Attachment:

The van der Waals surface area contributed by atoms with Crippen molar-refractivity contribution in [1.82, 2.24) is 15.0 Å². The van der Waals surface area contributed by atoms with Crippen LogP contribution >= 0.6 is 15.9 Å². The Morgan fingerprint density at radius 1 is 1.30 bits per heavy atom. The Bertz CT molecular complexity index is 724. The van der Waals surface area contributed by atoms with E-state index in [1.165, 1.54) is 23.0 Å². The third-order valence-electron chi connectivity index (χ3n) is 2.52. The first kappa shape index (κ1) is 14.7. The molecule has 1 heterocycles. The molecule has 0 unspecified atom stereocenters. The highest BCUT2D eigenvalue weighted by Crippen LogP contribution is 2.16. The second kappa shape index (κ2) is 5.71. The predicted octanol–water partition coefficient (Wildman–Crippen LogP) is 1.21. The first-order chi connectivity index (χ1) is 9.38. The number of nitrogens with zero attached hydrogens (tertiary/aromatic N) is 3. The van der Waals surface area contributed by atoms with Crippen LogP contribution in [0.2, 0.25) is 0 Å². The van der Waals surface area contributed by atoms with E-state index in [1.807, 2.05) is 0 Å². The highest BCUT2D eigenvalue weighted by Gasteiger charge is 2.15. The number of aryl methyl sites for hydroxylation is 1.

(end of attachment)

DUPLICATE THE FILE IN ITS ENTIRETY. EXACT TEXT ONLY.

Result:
The van der Waals surface area contributed by atoms with Crippen molar-refractivity contribution in [1.82, 2.24) is 15.0 Å². The van der Waals surface area contributed by atoms with Crippen LogP contribution >= 0.6 is 15.9 Å². The Morgan fingerprint density at radius 1 is 1.30 bits per heavy atom. The Bertz CT molecular complexity index is 724. The van der Waals surface area contributed by atoms with E-state index in [1.165, 1.54) is 23.0 Å². The third-order valence-electron chi connectivity index (χ3n) is 2.52. The first kappa shape index (κ1) is 14.7. The molecule has 1 heterocycles. The molecule has 0 unspecified atom stereocenters. The highest BCUT2D eigenvalue weighted by Crippen LogP contribution is 2.16. The second kappa shape index (κ2) is 5.71. The predicted octanol–water partition coefficient (Wildman–Crippen LogP) is 1.21. The first-order chi connectivity index (χ1) is 9.38. The number of nitrogens with zero attached hydrogens (tertiary/aromatic N) is 3. The van der Waals surface area contributed by atoms with Crippen LogP contribution in [0.2, 0.25) is 0 Å². The van der Waals surface area contributed by atoms with E-state index in [1.807, 2.05) is 0 Å². The highest BCUT2D eigenvalue weighted by Gasteiger charge is 2.15. The number of aryl methyl sites for hydroxylation is 1.